The concepts presented in this section represent a high-level overview of router architecture. These concepts can help you classify routers and have certain performance expectations from them based on their design. However, today's routers are complex systems, and there is a lot more to a complete and thorough discussion of their architecture than what is covered in this brief discussion. For more detail on this topic, refer to the book Inside Cisco IOS Software Architecture (CCIE Professional Development) by Vijay Bollapragada, et al.

IPv6 Forwarding Performance of Cisco Routers

Armed with an understanding of the various router architectures and the methodology to test their performance, it is time to see the differences between their IPv4 and IPv6 performance. This section presents forwarding performance examples for the two protocol types on Cisco routers that target various segments of a network.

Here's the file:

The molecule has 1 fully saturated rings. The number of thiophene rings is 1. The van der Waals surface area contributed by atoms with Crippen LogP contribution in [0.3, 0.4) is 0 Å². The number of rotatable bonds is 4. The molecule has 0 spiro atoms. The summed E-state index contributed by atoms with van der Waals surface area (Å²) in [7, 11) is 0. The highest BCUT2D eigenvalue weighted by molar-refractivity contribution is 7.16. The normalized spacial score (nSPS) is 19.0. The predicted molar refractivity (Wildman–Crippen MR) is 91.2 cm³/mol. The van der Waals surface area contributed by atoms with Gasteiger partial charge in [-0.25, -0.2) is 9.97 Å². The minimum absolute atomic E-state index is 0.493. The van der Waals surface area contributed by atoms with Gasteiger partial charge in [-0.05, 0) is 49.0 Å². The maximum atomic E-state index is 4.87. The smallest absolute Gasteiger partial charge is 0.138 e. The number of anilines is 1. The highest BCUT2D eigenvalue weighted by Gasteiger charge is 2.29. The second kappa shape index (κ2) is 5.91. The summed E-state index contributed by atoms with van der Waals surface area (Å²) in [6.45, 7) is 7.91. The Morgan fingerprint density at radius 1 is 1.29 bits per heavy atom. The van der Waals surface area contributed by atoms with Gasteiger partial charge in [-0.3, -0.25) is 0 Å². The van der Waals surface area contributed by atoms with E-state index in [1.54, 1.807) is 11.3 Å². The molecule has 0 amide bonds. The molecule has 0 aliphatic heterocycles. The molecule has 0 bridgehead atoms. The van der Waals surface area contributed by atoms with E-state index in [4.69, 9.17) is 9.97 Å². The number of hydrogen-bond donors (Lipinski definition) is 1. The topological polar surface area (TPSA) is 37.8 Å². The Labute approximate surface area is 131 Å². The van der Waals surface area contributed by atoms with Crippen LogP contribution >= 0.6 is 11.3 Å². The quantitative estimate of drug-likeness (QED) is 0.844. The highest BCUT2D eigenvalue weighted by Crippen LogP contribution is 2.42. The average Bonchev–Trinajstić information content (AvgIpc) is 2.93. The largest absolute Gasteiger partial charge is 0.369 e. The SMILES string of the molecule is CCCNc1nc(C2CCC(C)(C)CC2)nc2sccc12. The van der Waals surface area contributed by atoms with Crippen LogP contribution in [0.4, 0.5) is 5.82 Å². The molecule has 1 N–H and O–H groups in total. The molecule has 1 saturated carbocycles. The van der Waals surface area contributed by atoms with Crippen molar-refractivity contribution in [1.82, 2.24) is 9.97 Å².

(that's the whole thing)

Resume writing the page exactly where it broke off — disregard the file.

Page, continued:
Low-End Routers

The low-end routers are typically deployed in the access layer of the network. They generally have low speed and few interfaces. Because they are software-based routers, they are easily enabled to support IPv6. The Cisco product line from the 830 series to the Cisco 3800 series can be easily enabled for IPv6 when it is upgraded to one of the supported Cisco IOS software release, such as 12.2T, 12.3, 12.4, 12.3T, and 12.4T. Low-end routers have a centralized architecture.


Note - CEF is available for IPv6 (Cisco Expressing Forwarding v6 and distributed Cisco Expressing Forwarding v6) starting with Cisco IOS Release 12.2(13)T.


Despite being software platforms, many of the low-end routers use powerful CPUs that enable them to achieve line-rate packet forwarding on their interfaces. To provide encryp-tion services, which are particularly CPU intensive, hardware assistance might be needed to sustain the same performances as the other services.